The Presentation of Abigail Williams in Act I of the Crucible by Arthur Miller

1630 WordsFeb 24, 20137 Pages
How does Miller present the character Abigail in Act I? We are first introduced to the ‘strikingly beautiful’ Abigail Williams in Act I of one of Arthur Miller’s most acclaimed works The Crucible. She is a dominant figure in the play who is both malicious and manipulative. She is astute and knows how to use power to her own advantage by all means possible. She is a marvellous antagonist with vengeful desires and vehicle for the mass hysteria which becomes a key theme later in the play. Abigail’s dominance as a character is apparent from the opening scene when poor Betty Parris lies in bed overcome by a mysterious trance with both Tituba and Reverend Parris also present in the somewhat dull, ‘unmellowed’ room. The setting set by…show more content…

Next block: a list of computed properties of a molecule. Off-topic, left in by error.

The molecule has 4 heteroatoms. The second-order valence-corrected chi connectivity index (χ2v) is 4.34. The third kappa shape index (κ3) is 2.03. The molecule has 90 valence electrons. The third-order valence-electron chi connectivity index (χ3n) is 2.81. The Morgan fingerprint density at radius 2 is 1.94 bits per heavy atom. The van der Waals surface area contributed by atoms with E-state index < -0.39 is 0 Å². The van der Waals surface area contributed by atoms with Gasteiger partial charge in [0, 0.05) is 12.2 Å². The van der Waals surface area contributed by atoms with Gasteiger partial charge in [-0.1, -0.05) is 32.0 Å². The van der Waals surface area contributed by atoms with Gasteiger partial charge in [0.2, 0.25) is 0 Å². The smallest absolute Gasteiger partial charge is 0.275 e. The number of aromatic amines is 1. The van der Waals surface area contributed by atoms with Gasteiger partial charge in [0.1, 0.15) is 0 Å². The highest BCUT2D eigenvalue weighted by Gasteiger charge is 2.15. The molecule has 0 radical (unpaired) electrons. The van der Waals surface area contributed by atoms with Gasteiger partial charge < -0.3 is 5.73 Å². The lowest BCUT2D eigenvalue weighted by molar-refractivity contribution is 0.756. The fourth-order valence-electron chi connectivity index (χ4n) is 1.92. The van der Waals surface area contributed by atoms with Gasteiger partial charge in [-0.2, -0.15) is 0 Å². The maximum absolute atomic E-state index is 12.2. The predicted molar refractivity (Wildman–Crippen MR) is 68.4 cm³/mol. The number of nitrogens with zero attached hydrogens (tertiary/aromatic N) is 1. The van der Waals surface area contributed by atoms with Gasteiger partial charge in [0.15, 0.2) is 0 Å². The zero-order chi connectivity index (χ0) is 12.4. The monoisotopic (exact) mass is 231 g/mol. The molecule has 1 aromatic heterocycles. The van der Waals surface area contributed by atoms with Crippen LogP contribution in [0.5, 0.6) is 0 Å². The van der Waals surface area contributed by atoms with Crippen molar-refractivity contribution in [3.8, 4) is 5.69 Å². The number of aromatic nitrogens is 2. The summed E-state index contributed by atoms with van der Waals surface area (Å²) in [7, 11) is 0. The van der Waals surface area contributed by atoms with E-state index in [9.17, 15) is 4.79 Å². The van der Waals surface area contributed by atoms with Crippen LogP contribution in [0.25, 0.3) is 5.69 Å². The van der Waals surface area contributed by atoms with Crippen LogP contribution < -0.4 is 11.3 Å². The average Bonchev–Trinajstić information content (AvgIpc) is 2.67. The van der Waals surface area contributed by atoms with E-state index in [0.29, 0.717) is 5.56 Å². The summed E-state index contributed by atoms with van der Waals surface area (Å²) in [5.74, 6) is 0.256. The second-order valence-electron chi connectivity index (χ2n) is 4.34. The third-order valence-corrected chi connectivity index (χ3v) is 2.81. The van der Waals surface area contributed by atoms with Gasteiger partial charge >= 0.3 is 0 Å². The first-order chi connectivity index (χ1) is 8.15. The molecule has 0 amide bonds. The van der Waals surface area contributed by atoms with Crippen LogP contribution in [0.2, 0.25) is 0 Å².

In possessing these strengths, Abigail can be seen to be beyond other characters, and really does set her apart giving her an advantage over many other characters in the play. As a result of Abigail’s dominance in the play, she holds great power over other characters- however she abuses this power and can be seen as a typical bully. She can be seen as fearful, intimidating and persuasive. She presents images of fear such as when she talks about seeing her own parents heads ‘smash’ on the pillow next to her - possibly scare the younger, more vulnerable characters. She presents malicious and domineering behaviour throughout the act and as a result of this behaviour she can be seen as the vehicle behind the mass hysteria as she knows that her fellow characters will do as she says; creating a snowball effect of hysteria. Her selfishness is another aspect to consider, this is a quality something many bullies posses. We can see this clearly when Abigail is threatening Betty after she screams out ‘Mama, Mama!’ – she says ‘I’ again and again, which really emphasizes her self- centred personality. Throughout the act she then takes the opportunities to look after herself and uses situations to her advantage also , which can be seen in the case where she blames Tituba despite Abigail being the one encouraging the

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